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Accuray, Inc. (NASDAQ:ARAY)

F2Q 2013 Earnings Conference Call

February 6, 2013 17:00 ET

Executives

Tom Rathjen - Vice President, Investor Relations

Josh Levine - President and Chief Executive Officer

Derek Bertocci - Senior Vice President and Chief Financial Officer

Analysts

Anthony Petrone - Jefferies Group

Charles Croson - Sidoti & Company

Jason Wittes - Brean Capital

Steve Beuchaw - Morgan Stanley

Operator

Good day, ladies and gentlemen, and welcome to the Second Quarter 2013 Accuray Incorporated Earnings Conference Call. My name is Regina and I will be your conference operator for today. At this time, all participants are in a listen-only mode. Later, we will be conducting a question-and-answer session. (Operator Instructions) As a reminder, today’s event is being recorded for replay purposes.

I would now like to turn the conference over to your host for today, Mr. Tom Rathjen, Vice President of Investor Relations. Please go ahead, Tom.

Tom Rathjen

Hello, and thank you for joining us today on our conference call as we review Accuray’s second quarter of fiscal 2013. Joining us today is Josh Levine, Accuray’s President and Chief Executive Officer; and Derek Bertocci, Accuray’s Senior Vice President and Chief Financial Officer.

Please note that today we will be referring to information which can be found on a summary slide deck on the Investor Relations page of the Accuray website at accuray.com/investors.

Before we begin, I need to remind you that our call today includes forward-looking statements that involve risks and uncertainties. There are a number of factors that could cause actual results to differ materially from our expectations, including risks associated to the effects of the introduction of the new CyberKnife and TomoTherapy Systems, commercial execution, future order growth, future revenue growth, future profitability, and guidance for fiscal 2013. These and other risks are more fully described in the press release we issued earlier this afternoon, as well as in our filings with the Securities and Exchange Commission. We assume no obligation to update any forward-looking statement.

And now, I would like to turn the call over to our President and Chief Executive Officer, Josh Levine. Josh?

Josh Levine

Thank you, Tom. And thanks to everyone for joining us today as we review our second quarter of fiscal 2013. I’ll begin with a brief overview of the second quarter with Derek providing more detailed financial review later in the call. I will then summarize the actions we are taking to position Accuray for commercial success and provide leading elements of our plan for sustainable revenue growth and profitability. I will be using non-GAAP numbers as we believe they are a better reflection of the ongoing results of our operations.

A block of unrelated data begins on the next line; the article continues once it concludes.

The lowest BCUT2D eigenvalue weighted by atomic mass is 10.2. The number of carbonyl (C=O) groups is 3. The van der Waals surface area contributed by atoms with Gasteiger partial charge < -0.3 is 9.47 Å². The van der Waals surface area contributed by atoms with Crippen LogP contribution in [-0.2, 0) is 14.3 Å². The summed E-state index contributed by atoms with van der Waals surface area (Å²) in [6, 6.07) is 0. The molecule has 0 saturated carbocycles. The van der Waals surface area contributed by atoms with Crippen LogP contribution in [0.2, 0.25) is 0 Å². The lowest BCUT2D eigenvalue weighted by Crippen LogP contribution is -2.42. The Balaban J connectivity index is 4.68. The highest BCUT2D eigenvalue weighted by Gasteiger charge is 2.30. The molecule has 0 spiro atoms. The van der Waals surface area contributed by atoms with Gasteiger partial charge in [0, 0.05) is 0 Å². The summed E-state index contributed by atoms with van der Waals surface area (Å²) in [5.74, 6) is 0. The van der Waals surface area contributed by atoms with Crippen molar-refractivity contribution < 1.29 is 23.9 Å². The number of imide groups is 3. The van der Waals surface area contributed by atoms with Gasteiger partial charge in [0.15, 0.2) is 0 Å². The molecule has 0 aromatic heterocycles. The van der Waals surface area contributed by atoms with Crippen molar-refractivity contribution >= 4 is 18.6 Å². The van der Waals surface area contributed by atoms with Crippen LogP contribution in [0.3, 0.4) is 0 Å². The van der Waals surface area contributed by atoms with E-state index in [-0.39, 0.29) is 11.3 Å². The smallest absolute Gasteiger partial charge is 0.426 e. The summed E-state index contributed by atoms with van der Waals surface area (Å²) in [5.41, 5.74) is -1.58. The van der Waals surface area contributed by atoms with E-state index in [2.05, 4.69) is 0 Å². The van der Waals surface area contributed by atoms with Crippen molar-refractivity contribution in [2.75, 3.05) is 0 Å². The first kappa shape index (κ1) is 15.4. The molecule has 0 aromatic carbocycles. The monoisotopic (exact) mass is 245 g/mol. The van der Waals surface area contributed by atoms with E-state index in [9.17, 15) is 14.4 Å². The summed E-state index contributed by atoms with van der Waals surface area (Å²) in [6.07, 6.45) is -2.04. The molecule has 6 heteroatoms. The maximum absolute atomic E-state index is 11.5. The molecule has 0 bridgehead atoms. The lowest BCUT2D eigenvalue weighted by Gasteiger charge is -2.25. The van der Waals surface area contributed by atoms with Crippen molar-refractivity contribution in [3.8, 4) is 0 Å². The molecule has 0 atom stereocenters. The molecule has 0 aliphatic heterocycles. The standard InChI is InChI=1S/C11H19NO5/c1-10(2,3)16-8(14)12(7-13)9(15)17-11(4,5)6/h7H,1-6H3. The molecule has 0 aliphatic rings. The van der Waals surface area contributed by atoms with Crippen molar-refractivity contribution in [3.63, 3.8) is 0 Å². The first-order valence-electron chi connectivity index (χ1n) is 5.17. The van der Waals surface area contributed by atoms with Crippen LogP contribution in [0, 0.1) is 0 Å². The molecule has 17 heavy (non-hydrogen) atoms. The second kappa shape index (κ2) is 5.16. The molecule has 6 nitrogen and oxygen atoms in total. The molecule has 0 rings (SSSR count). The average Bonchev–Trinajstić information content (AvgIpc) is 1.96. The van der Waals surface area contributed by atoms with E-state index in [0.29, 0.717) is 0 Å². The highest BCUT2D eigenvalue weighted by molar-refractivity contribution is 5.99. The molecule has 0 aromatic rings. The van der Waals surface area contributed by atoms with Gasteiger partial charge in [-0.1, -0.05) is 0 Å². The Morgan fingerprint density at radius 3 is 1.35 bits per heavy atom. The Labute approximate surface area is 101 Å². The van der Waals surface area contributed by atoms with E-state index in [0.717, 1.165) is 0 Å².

We announced our preliminary expectations for the quarter on January 3. Our actual results met or slightly exceeded those preliminary expectations. During the second quarter, our new orders for systems and our product revenue both fell. Product revenue declined to $33.2 million and net product orders added to backlog totaled $17.9 million with new orders for the TomoTherapy Systems stronger than for the CyberKnife. The preliminary challenges we faced in the quarter were manufacturing and supply-related issues, which delayed the contribution from the new products we announced at ASTRO and were further complicated by previously initiated structural changes in our commercial organization.

During Derek’s financial review, he will provide our ending backlog by product line, which should provide increased visibility to assist in your financial modeling. At $44.6 million, our service revenue continued its steady upward progress, contributing more than half our total revenue for the quarter of $77.7 million. Our service gross margin improved to nearly 27%. Since our acquisition of TomoTherapy, we have improved system uptime, reduced the needs for partial placements, and as a result have seen a reduction in service calls per system. This has allowed us to turn TomoTherapy service from an activity that generated gross margin losses close to 50% in the year preceding our acquisition to a service business that is starting to generate a positive gross profit. Thee reliability of our CyberKnife systems continues to be excellent.

While we expect the underlying positive trends in our service gross margin to continue, we expected to experience quarterly fluctuations. Given the decline in product revenue in the quarters, it was clear to me that we needed to reset the company’s cost structure in a way that would still allow us to capitalize on the significantly increased capabilities of our new products. That is why we announced on January 3 that we would reduce our operating expenses by $40 million a year, with the new lower run-rate taking effect as of the exit of the fourth quarter of fiscal 2013. The goal is to return the company to sustained revenue growth and profitability.

I’ll expand on this after Derek provides you with a more detailed review of our financials. Derek?

Derek Bertocci